College Football: 10 Best Week 1 Matchups

Jacob Freedman@JFree727Correspondent IAugust 8, 2012

College Football: 10 Best Week 1 Matchups

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    Hope springs eternal the opening week of the college football season.

    Every BCS squad thinks it has a shot at a bowl game if it can spring an upset or two. Every team in the Top 10 believes a national title is within its grasp.

    Heck, Lou Holtz probably even thinks Notre Dame is going to win it all.

    Three weeks from tomorrow, it all begins.

    While the script for college football’s first week usually begins with a BCS squad paying a smaller school hundreds of thousands of dollars to receive a heavy thrashing, there are always a couple of marquee games.

    This year is no different. Here are the 10 best matchups of the opening week.

Honorable Mention: In-State Rivalries

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    When in-state rivals face each other, one can often throw out the records. However, there will be no records when these trio of rivals face off.

    Neither Colorado or Colorado State should have high expectations for 2012, but they will play a close game in at Mile High.

    Louisville is hosting Kentucky on the first Saturday, and the Cardinals should roll over the Wildcats as they begin their 2012 campaign as the Big East favorite.

    Marshall has never defeated West Virginia, and with the Mountaineers hosting this year as they enter the Big 12, it doesn't look like the Thundering Herd have what it takes to pull off the massive upset.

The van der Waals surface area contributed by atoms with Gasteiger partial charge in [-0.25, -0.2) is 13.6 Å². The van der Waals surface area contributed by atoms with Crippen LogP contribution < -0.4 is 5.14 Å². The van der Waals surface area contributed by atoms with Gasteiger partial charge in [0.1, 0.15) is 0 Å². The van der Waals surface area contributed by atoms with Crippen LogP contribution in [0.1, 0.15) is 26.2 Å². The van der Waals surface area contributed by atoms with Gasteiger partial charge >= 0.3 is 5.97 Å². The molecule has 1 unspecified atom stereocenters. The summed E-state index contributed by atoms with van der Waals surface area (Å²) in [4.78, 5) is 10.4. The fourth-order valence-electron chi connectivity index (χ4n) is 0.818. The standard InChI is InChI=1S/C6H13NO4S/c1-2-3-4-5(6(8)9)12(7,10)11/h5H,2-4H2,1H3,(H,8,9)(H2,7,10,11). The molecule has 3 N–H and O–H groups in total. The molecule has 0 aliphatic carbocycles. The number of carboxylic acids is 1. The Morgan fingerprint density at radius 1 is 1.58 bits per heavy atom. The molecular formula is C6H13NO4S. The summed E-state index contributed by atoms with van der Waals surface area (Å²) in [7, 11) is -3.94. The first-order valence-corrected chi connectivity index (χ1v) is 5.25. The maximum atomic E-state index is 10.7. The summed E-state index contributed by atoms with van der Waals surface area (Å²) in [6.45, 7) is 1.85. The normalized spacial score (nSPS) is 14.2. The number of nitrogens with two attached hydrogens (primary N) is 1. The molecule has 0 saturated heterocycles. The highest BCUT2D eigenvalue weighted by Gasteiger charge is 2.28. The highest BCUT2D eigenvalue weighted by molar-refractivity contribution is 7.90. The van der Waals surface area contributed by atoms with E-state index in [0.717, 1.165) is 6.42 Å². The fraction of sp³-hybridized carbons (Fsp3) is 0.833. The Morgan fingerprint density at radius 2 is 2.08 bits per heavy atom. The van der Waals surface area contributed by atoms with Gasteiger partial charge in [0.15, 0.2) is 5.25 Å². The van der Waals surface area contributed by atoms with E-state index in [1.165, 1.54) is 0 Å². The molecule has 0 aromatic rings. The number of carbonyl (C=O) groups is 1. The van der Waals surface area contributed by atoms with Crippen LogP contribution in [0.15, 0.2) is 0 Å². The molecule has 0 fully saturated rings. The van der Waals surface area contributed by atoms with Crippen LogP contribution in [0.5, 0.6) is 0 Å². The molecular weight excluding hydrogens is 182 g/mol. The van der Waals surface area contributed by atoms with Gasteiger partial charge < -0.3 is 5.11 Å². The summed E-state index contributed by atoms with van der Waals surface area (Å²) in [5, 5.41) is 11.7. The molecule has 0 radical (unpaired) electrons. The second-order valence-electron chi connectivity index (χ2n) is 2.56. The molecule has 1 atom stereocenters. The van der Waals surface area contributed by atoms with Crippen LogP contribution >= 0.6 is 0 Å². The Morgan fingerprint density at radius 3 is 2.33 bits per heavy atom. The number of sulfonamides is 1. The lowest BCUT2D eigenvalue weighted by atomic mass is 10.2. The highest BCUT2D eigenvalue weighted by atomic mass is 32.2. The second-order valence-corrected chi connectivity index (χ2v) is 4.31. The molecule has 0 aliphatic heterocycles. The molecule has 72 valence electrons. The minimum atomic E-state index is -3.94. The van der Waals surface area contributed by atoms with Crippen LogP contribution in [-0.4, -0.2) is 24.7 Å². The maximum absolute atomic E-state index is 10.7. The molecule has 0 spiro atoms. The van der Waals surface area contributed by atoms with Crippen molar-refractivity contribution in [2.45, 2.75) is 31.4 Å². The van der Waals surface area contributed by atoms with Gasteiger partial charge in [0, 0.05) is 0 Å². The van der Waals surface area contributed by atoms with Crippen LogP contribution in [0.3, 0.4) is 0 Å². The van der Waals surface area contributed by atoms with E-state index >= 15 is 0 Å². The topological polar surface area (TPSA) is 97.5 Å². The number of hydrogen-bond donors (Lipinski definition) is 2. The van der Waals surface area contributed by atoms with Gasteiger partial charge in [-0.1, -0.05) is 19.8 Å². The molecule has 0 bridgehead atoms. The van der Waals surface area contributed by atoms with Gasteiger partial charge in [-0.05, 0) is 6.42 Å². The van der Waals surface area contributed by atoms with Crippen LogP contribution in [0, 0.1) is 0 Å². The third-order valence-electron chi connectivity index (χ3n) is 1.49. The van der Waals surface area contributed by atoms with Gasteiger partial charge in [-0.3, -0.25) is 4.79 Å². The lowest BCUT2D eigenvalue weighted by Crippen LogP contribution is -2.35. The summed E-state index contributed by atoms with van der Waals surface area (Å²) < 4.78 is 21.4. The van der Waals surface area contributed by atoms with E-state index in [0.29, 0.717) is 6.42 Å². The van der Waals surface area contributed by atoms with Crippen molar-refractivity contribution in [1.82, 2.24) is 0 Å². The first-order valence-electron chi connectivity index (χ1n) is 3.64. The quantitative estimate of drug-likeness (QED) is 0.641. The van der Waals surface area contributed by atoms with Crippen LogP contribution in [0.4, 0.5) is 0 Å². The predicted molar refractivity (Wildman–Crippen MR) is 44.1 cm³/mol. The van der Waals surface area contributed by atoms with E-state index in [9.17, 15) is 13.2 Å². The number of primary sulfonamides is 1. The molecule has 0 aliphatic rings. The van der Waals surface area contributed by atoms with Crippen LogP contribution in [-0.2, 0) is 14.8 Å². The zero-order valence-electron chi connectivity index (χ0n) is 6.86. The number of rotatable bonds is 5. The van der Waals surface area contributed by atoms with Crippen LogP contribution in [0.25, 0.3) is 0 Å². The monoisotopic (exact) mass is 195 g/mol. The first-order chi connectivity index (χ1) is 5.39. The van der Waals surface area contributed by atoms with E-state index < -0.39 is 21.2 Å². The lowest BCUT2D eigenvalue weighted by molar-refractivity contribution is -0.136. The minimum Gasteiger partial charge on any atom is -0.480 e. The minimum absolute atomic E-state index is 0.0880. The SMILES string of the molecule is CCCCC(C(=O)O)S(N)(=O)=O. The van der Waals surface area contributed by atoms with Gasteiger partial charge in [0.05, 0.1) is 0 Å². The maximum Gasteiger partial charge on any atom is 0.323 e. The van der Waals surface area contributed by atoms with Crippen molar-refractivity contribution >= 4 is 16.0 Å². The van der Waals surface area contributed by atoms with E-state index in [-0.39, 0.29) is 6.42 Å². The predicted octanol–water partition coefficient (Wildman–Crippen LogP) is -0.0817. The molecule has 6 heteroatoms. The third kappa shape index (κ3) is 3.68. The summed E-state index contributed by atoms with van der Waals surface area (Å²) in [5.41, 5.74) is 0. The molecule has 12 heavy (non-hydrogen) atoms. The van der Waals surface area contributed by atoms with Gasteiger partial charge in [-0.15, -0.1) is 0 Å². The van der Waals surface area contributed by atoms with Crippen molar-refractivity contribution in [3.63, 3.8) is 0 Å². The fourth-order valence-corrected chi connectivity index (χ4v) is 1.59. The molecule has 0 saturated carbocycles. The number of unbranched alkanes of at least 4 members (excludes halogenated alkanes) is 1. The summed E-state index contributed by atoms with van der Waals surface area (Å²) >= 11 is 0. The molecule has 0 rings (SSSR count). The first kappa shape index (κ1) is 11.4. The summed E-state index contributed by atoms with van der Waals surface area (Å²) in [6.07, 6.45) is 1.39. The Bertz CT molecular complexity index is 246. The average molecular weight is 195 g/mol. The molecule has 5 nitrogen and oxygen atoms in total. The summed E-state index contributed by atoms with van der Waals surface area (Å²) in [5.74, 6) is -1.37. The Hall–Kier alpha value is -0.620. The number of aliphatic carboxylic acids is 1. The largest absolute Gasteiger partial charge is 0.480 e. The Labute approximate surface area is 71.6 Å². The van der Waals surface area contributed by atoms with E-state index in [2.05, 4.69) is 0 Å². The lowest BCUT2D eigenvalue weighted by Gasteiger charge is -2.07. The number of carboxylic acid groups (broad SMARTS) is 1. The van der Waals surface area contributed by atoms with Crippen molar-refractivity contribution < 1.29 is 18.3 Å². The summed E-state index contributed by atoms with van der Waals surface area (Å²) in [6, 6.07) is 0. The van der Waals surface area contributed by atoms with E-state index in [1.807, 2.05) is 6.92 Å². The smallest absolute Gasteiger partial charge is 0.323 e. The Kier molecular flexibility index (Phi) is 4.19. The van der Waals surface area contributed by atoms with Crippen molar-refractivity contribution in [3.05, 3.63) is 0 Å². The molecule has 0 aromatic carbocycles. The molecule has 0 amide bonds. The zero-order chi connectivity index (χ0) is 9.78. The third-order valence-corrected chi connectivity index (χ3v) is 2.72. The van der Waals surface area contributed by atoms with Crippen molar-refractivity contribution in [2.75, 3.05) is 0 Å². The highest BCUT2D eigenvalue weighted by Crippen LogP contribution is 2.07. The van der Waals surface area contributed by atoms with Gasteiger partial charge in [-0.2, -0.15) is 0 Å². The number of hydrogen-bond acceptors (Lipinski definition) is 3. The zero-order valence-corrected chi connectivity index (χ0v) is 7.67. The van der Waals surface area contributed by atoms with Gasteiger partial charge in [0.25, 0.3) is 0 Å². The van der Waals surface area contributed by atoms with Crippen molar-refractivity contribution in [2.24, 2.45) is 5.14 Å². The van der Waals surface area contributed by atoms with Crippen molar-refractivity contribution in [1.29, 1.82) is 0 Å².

10. Texas-San Antonio @ South Alabama

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    Thursday, Aug. 30, 7:30 p.m. ET

    This matchup will have minimal significance come December, but it’s nifty in that both schools are making their debut at the FBS level.

    The Roadrunners of Texas-San Antonio are transitioning into the WAC, while the Jaguars are entering the Sun Belt.

    Neither squad will make a bowl game, and the transition to the highest level of college football won’t be easy. Still, it marks a move to the highest level of competition in college football.

    While not many will be watching at a national level, one can be sure alumni and fans of both schools will be excited come August 30. 

9. Texas A&M @ Louisiana Tech

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    Thursday, Aug 30, 7:30 p.m. ET 

    In Texas A&M’s first game as a member of the SEC, the Aggies play a conference favorite from Louisiana. Fortunately, that conference is the WAC and that team is the Bulldogs rather than the Tigers. Still, this game will be more evenly matched than one would think.

    The Aggies had to do some scrambling with their schedule after they learned they would be playing in the SEC this fall, and the Bulldogs were added in February.

    Texas A&M has a new coach in Kevin Sumlin and talented skill players in running back Christine Michael and wideout Ryan Swope. Left tackle Luke Joeckel is a star and will need to protect new starting quarterback Jameil Showers.

    The Bulldogs return a scary quarterback-wideout duo in Colby Cameron and Quinton Patton that will test a green Aggies secondary.